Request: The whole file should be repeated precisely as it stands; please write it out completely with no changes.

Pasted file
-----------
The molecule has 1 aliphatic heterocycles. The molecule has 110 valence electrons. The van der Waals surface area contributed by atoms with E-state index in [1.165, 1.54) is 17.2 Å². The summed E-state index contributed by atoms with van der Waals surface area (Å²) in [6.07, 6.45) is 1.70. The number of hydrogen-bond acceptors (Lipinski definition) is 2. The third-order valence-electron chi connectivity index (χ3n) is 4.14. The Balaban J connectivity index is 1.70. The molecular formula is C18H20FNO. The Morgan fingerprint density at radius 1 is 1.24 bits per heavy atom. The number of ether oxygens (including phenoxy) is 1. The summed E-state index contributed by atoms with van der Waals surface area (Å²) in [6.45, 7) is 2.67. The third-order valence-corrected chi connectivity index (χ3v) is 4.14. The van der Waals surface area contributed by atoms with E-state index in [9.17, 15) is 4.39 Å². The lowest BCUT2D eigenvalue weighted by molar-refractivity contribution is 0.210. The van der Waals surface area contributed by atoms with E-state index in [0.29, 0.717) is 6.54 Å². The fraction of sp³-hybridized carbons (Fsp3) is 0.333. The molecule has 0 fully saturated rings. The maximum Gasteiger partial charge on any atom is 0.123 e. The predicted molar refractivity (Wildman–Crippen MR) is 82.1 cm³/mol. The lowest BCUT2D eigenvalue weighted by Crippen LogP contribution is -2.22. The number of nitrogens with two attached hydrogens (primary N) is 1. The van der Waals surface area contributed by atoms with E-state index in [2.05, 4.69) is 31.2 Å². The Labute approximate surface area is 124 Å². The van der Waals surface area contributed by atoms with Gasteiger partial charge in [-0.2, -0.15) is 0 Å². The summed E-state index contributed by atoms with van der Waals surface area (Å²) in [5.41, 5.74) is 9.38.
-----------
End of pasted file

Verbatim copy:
The molecule has 1 aliphatic heterocycles. The molecule has 110 valence electrons. The van der Waals surface area contributed by atoms with E-state index in [1.165, 1.54) is 17.2 Å². The summed E-state index contributed by atoms with van der Waals surface area (Å²) in [6.07, 6.45) is 1.70. The number of hydrogen-bond acceptors (Lipinski definition) is 2. The third-order valence-electron chi connectivity index (χ3n) is 4.14. The Balaban J connectivity index is 1.70. The molecular formula is C18H20FNO. The Morgan fingerprint density at radius 1 is 1.24 bits per heavy atom. The number of ether oxygens (including phenoxy) is 1. The summed E-state index contributed by atoms with van der Waals surface area (Å²) in [6.45, 7) is 2.67. The third-order valence-corrected chi connectivity index (χ3v) is 4.14. The van der Waals surface area contributed by atoms with E-state index in [9.17, 15) is 4.39 Å². The lowest BCUT2D eigenvalue weighted by molar-refractivity contribution is 0.210. The van der Waals surface area contributed by atoms with E-state index in [0.29, 0.717) is 6.54 Å². The fraction of sp³-hybridized carbons (Fsp3) is 0.333. The molecule has 0 fully saturated rings. The maximum Gasteiger partial charge on any atom is 0.123 e. The predicted molar refractivity (Wildman–Crippen MR) is 82.1 cm³/mol. The lowest BCUT2D eigenvalue weighted by Crippen LogP contribution is -2.22. The number of nitrogens with two attached hydrogens (primary N) is 1. The van der Waals surface area contributed by atoms with E-state index in [2.05, 4.69) is 31.2 Å². The Labute approximate surface area is 124 Å². The van der Waals surface area contributed by atoms with Gasteiger partial charge in [-0.2, -0.15) is 0 Å². The summed E-state index contributed by atoms with van der Waals surface area (Å²) in [5.41, 5.74) is 9.38.